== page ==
Feminism, Women, writing

Kick Butt.

I remember the day my grandmother taught me how to curtsey. She was somehow in charge of me on bridge day and I was dressed to be shown off, squeezed into an uncomfortable wool jumper, the white blouse underneath bunching up around my middle. I knew I fell short on many levels, but determined, she gave me a quick how-to before her guests arrived. Holding my plump hands in hers she positioned me in front of her and demonstrated: slide one foot behind the other, dip my knees together, look her in the eye.

I remember feeling a little sick to my stomach. At home I ran barefoot in the wheat fields. Why am I learning this I wondered. The year was 1965 and I had personally witnessed my mother throwing away her bra. “You can do EVERYTHING I couldn’t” my mother told me as she dropped it in the bin with a flourish. But I also knew, like my grandmother’s even, back-slanted handwriting, that today’s lesson held the key to being a lady, a term my mother scorned but the little fat girl secretly worshipped. I stood by the front door with my grandmother that day and executed a perfect curtsey to each guest. They cooed in admiration. This felt just fine.

So began my conflicted relationship with being a woman that frankly has not abated fifty-two years later. Does it ever abate with any woman my age? I write my essays on being white, middle aged and full of words. I question retiring from life when the kids leave for theirs. My essays and blog posts are sprinkled on the internet weekly and after publication I am full of heavy dread each time I turn on my laptop. Who will be offended? Can I live what I say and say what I mean?

But then we have the elections of 2016 and I face that I have been coasting along, letting other women do the heavy lifting. How to hone feminism and fifty and language to shape the next generation now keeps me awake at night.

“Look what we did for you!” was my mother’s favorite line when she pushed me to college, graduate school, begged me to get a PHD. This year I assure my oldest daughter as she plans her wedding, “You don’t have to do anything you don’t want,” and I know my mother would be proud. Then I order my daughter monogrammed stationary. Because, honestly, I am still doing a little curtsey with a pen in my hand, bridging the worlds that raised me.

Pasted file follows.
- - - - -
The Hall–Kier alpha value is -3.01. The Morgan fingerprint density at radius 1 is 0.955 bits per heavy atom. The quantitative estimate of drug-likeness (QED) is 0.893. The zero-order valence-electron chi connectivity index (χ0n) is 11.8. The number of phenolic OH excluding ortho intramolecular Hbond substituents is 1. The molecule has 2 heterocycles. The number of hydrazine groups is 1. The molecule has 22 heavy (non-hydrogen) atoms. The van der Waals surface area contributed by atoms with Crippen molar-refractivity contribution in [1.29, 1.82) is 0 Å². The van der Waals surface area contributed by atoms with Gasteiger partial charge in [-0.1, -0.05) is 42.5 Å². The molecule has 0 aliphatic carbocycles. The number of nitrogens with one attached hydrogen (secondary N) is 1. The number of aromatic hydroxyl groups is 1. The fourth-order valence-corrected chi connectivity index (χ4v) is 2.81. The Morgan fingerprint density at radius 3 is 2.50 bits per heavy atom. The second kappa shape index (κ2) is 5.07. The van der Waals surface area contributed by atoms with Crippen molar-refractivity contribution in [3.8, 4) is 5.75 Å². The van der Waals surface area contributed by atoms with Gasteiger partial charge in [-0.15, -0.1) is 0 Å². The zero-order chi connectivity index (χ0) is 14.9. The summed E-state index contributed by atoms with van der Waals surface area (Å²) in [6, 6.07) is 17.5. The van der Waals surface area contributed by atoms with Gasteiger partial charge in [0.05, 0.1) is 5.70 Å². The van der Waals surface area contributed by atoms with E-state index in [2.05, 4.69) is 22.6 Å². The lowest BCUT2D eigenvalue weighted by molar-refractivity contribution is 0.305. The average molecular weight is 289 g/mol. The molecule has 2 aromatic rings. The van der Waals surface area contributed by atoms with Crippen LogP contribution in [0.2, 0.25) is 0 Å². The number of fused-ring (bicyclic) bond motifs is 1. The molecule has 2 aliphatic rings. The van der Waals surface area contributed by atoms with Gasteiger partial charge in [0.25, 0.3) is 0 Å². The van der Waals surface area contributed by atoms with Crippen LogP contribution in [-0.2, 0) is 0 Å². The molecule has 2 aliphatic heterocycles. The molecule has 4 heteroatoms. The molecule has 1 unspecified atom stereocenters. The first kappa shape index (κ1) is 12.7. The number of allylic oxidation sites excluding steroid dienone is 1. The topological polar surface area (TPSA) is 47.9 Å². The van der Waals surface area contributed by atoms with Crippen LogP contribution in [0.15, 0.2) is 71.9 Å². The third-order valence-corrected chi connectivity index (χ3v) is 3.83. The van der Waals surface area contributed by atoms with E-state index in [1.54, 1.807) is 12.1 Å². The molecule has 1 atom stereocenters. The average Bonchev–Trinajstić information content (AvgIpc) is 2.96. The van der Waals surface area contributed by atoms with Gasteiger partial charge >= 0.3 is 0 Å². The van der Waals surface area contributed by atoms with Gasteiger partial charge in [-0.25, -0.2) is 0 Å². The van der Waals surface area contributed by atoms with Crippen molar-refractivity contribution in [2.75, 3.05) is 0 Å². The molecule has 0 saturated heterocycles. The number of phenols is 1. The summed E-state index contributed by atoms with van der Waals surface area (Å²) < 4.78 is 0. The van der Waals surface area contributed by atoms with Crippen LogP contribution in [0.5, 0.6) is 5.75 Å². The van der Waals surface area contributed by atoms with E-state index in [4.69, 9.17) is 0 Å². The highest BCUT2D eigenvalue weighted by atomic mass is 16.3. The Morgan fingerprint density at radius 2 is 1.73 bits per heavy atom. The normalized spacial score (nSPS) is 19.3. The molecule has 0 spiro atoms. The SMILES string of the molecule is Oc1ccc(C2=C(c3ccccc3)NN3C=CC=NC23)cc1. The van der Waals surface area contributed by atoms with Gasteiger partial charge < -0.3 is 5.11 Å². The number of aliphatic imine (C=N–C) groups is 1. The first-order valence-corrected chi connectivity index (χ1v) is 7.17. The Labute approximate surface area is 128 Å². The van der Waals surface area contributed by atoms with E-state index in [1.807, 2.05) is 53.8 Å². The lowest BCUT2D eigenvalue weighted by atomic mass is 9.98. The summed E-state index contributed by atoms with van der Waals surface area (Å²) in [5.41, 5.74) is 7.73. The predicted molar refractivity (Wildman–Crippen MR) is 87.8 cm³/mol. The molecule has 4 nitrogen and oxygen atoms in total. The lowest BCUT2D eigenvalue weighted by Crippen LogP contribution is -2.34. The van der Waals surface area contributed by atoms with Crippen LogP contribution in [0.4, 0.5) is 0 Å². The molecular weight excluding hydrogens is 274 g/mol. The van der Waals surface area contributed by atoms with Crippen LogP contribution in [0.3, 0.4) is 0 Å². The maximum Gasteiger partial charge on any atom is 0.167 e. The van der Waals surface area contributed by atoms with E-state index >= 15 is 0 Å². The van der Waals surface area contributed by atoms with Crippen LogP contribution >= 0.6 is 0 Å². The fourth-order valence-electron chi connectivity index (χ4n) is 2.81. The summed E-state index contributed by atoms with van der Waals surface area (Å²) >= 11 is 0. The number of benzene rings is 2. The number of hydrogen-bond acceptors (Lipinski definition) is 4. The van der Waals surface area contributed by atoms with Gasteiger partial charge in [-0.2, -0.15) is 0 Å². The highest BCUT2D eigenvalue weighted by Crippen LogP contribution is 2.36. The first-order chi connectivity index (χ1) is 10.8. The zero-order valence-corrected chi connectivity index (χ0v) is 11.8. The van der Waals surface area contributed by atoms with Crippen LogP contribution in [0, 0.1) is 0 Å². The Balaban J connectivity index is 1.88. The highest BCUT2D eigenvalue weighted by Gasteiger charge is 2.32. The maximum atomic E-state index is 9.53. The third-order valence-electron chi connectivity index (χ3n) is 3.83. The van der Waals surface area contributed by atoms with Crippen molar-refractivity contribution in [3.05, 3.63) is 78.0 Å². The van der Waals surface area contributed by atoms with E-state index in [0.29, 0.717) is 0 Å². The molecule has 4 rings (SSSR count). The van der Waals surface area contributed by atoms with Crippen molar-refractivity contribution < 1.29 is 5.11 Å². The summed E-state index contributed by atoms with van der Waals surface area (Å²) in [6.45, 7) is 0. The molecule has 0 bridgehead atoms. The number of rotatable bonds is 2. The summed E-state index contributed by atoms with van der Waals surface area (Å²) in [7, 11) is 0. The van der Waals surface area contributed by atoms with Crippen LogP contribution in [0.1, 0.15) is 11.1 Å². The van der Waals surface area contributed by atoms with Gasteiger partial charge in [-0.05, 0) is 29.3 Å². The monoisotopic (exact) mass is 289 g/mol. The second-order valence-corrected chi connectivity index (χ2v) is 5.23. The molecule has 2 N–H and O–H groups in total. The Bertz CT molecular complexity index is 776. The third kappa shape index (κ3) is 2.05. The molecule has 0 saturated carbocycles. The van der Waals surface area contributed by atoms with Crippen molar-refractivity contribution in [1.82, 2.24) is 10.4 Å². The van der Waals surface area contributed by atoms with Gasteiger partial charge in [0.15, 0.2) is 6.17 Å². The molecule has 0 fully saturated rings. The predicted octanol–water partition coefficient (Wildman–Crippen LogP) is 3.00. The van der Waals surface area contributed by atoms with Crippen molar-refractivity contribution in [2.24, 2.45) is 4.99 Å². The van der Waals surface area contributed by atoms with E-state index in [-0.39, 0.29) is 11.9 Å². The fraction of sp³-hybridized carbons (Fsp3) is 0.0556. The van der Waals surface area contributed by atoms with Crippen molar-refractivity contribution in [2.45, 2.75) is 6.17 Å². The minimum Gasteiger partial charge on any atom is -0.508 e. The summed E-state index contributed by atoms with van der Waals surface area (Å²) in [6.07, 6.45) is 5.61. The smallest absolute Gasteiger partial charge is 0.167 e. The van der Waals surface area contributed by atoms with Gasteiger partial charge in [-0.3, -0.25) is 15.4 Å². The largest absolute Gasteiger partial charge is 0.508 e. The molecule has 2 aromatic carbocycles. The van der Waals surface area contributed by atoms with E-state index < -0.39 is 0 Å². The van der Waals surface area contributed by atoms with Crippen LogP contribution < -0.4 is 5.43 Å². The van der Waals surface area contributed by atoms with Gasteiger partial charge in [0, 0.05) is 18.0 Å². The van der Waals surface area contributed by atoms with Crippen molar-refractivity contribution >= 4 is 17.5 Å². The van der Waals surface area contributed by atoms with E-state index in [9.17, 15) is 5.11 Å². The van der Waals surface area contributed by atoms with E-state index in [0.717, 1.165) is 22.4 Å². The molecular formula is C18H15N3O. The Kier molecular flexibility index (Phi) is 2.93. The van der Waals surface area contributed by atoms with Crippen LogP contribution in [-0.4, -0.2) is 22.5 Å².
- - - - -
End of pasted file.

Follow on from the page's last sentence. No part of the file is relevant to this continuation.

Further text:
If I want my daughter to keep the path for equality and feminism open despite the elections of 2016, for her to be the next female president (why not?) or know her, I need to trample the have to’s and remind myself and other women daily that women can do anything. So here goes another blog, and some more words, and the choice of honesty.

You will still be a lady if you kick butt. Even more of one now in 2016. And you need to.

Thanks for cutting the path, Mom. Stomping on it right now for you and all of us.

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Gathering lilacs at Moose Hill. Alexandra Dane, 1965

 

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Community, Friendship

Moving on.

The dog threw up at five this morning. Then again at seven. She won’t have a name until the three loads of laundry are finished. And I swear she can’t reach the Halloween candy.

My Seattle pied-à-terre entrance is in back of a house and up thirty five steps. I have had all of three trick-or-treater’s in the last three years. But for 364 days of the year I store a purple plastic pumpkin, bloody hand decal and illuminated spider web for just this one night.

Why? I continue to claim this is my least favorite holiday. But consider the one or two faces that struggle up the steps clutching wands, gowns, masks, bags of candy, oversized pants, dogs. Then the rifling hands. Then the “Thank you!” and thundering feet descending back down the stairs, dashing off to the next house, fast, as my back yard might be a little bit SCARY.

All Hallow’s Eve is heartwarming. And brings back memories of Disney princesses, Robin Hoods and Ninja Turtles of days gone past, of borrowing bits of costume from across the street, contriving swords out of boxes, spraying glitter on a line-up of star wands, of trailing the neighborhood pack of kids with other parents, keeping a respectable distance sometimes with warming libations tucked in our pockets. It’s good memory of friendship, taking care of one another, of October leaves and the harvest moon.

This afternoon in the pouring rain I will carve a pumpkin, light it with a Glassybaby (of course) and wait. Even for one smiling princess. And remember Robin Hood in his green tights filched from his sister’s dresser. Of Princess Jasmine. And remember community is the backbone of who we are, regardless of political party or race or sexual identification. We are the people who will make tomorrow happen, together, raucously, maybe with a wand, hopefully with a ballot. We will move on and make it work. We always have.